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22nd Annual Daytime Emmy Awards (NBC, 9-11 p.m., EDT): The soaps' big night is as glittery and high-powered these days as the prime-time Emmys', although for maximum visibility the soaps' awards still need to air at night. This edition's lineup of presenters includes not only some of the soaps' hottest names but also people like Phil Donohue (who you may be shocked to learn has hosted 6,000 one-hour talk shows in his pioneering career).
He'll bestow the Outstanding Lead Actress award; Oprah Winfrey will do the same for Outstanding Drama Series; and Merv Griffin announces the Outstanding Talk Show winner. He'll also get a special tribute himself.
Awards shows of all kinds have been getting wistful and reflective in the past several years, leading to those ineluctable salutes to past glories. This program looks back at both kids' TV shows -- everything from ''Howdy Doody'' to ''Power Rangers'' -- and at programs that have brought attention to social and health issues. Linda Ellerbee introduces the latter feature, focusing on shows that she says help viewers understand problems like sexual abuse.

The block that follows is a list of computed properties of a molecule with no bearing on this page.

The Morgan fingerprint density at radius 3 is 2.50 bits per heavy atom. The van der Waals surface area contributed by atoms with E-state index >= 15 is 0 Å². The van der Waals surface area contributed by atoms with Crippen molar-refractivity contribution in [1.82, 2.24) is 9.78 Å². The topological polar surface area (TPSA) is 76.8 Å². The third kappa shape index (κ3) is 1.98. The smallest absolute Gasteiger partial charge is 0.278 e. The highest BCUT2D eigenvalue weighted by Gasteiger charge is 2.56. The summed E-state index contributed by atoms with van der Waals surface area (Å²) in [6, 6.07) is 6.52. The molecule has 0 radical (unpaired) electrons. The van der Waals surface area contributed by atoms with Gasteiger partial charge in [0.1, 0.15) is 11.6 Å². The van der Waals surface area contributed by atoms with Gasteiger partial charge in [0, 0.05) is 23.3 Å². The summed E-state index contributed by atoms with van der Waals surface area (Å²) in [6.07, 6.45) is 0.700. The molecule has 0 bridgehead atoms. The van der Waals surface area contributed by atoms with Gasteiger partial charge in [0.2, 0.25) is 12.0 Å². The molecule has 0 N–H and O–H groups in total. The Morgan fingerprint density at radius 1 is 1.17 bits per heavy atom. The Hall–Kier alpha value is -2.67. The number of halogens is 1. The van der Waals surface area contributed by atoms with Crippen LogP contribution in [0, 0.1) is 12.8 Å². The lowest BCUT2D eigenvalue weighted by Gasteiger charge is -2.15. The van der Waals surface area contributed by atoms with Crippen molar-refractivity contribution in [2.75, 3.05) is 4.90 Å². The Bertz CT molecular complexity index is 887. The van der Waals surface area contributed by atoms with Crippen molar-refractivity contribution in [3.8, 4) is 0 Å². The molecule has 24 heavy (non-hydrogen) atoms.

But the real excitement hovers around the major categories, and questions such as whether longtime soap star Susan Lucci will win her first Emmy after 15 nominations.
The Ed Sullivan All-Star Comedy Special (CBS, 9-11 p.m.): Here's another of TV's nostalgia trips, a sampling of acts from the medium's longest-running variety show.
During its tenure from 1948 to 1971 the show featured, in its eclectic mix, comic geniuses already famous or soon to be.
Some of them appear on this new show, hosted by Mary Tyler Moore, and share stories about Sullivan. Many of the stars (including Jack Benny, Bob Hope, and Victor Borge) are seen in clips not aired since the original broadcast. We also glimpse some of the vaudeville carry-overs -- the plate-twirlers and other acts -- a genre that was soon to disappear from the prime-time mainstream.
Please check local listings for these programs.